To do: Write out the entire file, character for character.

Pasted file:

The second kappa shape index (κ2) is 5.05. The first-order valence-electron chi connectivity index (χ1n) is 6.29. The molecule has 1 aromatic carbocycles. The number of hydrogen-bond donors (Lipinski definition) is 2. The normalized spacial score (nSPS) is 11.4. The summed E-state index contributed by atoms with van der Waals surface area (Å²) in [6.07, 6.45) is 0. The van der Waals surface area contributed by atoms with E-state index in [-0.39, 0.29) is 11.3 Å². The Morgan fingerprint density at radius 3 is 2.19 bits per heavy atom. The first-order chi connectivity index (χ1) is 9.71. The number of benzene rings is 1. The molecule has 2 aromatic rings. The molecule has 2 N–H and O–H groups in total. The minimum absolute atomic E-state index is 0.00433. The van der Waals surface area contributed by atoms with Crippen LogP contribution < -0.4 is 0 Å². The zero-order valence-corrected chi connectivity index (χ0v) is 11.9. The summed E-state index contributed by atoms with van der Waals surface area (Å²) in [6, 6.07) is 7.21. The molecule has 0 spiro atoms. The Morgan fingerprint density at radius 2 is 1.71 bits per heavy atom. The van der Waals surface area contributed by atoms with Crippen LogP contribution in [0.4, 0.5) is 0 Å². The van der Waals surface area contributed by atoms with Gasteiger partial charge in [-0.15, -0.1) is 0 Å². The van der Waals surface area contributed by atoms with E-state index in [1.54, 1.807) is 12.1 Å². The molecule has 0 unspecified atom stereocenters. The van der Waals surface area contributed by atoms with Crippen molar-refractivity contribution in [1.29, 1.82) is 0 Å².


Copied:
The second kappa shape index (κ2) is 5.05. The first-order valence-electron chi connectivity index (χ1n) is 6.29. The molecule has 1 aromatic carbocycles. The number of hydrogen-bond donors (Lipinski definition) is 2. The normalized spacial score (nSPS) is 11.4. The summed E-state index contributed by atoms with van der Waals surface area (Å²) in [6.07, 6.45) is 0. The van der Waals surface area contributed by atoms with E-state index in [-0.39, 0.29) is 11.3 Å². The Morgan fingerprint density at radius 3 is 2.19 bits per heavy atom. The first-order chi connectivity index (χ1) is 9.71. The number of benzene rings is 1. The molecule has 2 aromatic rings. The molecule has 2 N–H and O–H groups in total. The minimum absolute atomic E-state index is 0.00433. The van der Waals surface area contributed by atoms with Crippen LogP contribution < -0.4 is 0 Å². The zero-order valence-corrected chi connectivity index (χ0v) is 11.9. The summed E-state index contributed by atoms with van der Waals surface area (Å²) in [6, 6.07) is 7.21. The molecule has 0 spiro atoms. The Morgan fingerprint density at radius 2 is 1.71 bits per heavy atom. The van der Waals surface area contributed by atoms with Crippen LogP contribution in [0.4, 0.5) is 0 Å². The van der Waals surface area contributed by atoms with Gasteiger partial charge in [-0.15, -0.1) is 0 Å². The van der Waals surface area contributed by atoms with E-state index in [1.54, 1.807) is 12.1 Å². The molecule has 0 unspecified atom stereocenters. The van der Waals surface area contributed by atoms with Crippen molar-refractivity contribution in [1.29, 1.82) is 0 Å².